Men on first and second, no outs, down one, late in the game. Is it smarter to try to move the runners up whether by bunting or hitting to the right side or just stand up there and hack?

    Lost art for many teams. Yankees do it all the time as do others. Good point, antiqueman.
     
  23. You have chosen to ignore posts from BurritoT. Show BurritoT's posts

    Re: What happened to BASEBALL and the BUNT

    Gary Allenson/Rich Gedman tandem..... I remember.
     
  24. You have chosen to ignore posts from SinceYaz. Show SinceYaz's posts

    Re: What happened to BASEBALL and the BUNT

    In Response to Re: What happened to BASEBALL and the BUNT:
    [QUOTE]Apparently they did not score enough runs or they would have made it to the post season.  I am in no way saying nor did I say the Sox did not make the playoffs for lack of bunting. Clearly they did not make the playoffs because their pitching was horrendous in Sept. And I agree with you dirty, when you give up 5,6,7 runs a game, you are not going to win with bunting or too many other ways for that matter. I just was trying to imply there is a time and a place for small ball and it is hardly seen anymore. It would have been great to see the Cards bunt there in that situation. I also love it when teams like the angels and rays are aggressive on the basepaths. Risk. It is fun and exciting. To get back to Red Sox pitchers, they also stunk at keeping runners in check. Horrible. When Vlad steals a base, you have got serious problems.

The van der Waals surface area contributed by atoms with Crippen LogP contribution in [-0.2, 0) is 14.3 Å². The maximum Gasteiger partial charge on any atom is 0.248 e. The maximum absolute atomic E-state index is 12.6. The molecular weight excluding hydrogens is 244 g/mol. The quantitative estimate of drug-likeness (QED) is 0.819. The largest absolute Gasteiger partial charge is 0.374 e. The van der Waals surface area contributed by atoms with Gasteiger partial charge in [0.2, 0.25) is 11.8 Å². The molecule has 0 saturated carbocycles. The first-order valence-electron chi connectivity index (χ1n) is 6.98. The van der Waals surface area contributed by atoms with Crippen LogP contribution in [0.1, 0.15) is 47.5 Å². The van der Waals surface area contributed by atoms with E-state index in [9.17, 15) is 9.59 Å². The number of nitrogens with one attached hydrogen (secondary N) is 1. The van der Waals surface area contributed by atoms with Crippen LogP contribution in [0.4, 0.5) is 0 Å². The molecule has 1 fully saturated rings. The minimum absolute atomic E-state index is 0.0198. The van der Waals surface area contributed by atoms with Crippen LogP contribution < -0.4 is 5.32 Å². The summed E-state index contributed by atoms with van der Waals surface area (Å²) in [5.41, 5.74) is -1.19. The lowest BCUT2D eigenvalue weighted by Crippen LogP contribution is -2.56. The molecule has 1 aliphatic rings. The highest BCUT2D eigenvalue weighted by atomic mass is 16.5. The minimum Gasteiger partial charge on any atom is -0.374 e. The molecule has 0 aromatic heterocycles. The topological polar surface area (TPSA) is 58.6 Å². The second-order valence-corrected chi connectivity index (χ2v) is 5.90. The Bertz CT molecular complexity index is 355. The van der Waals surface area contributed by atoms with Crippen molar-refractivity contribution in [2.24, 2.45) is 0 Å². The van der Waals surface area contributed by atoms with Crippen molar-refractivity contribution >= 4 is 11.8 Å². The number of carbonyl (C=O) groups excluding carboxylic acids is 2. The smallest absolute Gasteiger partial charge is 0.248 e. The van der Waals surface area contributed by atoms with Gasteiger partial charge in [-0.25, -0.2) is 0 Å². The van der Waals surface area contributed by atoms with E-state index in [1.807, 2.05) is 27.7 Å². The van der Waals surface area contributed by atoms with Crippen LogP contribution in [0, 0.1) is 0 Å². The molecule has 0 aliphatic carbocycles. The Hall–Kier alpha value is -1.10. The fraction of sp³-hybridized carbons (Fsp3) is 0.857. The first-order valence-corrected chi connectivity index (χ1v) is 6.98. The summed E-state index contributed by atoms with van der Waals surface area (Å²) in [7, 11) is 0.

Posted by antiqueman1[/QUOTE]

    Quite true ... didn't score enough, consistently.  Went from double digit runs to being shut out.  A bunt here or there couldn't hurt, especially in the right place.

    That one bunt or two could have made the difference in a couple games, and we would not be sitting here so prematurely.  Even thought the pitching just plain fell apart.  As it turns out, one freak play or two could have made the difference.  But that is almost always the case.

    The defense went south.  That hurt the pitching, but simply put, the gloves turned to stone.  Not all, but enough to help doom the pitching.  It was painful to watch some plays ... there were some brilliant plays, but ... good defense is as much successful small ball as anything.

    I have wondered for years, since the '60s, how the Sox could somehow break the tradition of leaving so many men in scoring position.  Bunting couldn't hurt.  As has been said, we scored a lot.  But if defenses, like you said, were aware of the threat of our team bunting any time, they would have to take thatinto account ... more nervoous for pitchers, too, esp. if they field poorly.  

     
    We do not emphasize holding players on base.  Some of our pitchers don't even try.  It seems that a good move to first is also as good a deterrent as the effort to bunt someone along is to help score.

    Fundementals.

    I think that is what they used to be called.
     
  25. You have chosen to ignore posts from royf19. Show royf19's posts

    Re: What happened to BASEBALL and the BUNT

    Here's one thing that's ignored in regard to the Red Sox and Francona concerning the bunt. First, he will use the bunt on occasion, especially later in the season when players have a track record of what they can or can't do in situations. 

    But more to the point. The Sox ended up with about 22 SF bunts. But I also can remember at least six times the SF was called and the batter couldn't execute it. And before that's put on the Sox for not developing that skill, at least three times it was Crawford who couldn't execute it (and it might have been more). Gee -- didn't he play all those years with the Rays who are supposed to be great at teaching the fundamentals. And I remember at least twice it was Aviles who was just brought over in a trade and never had been in the Sox system.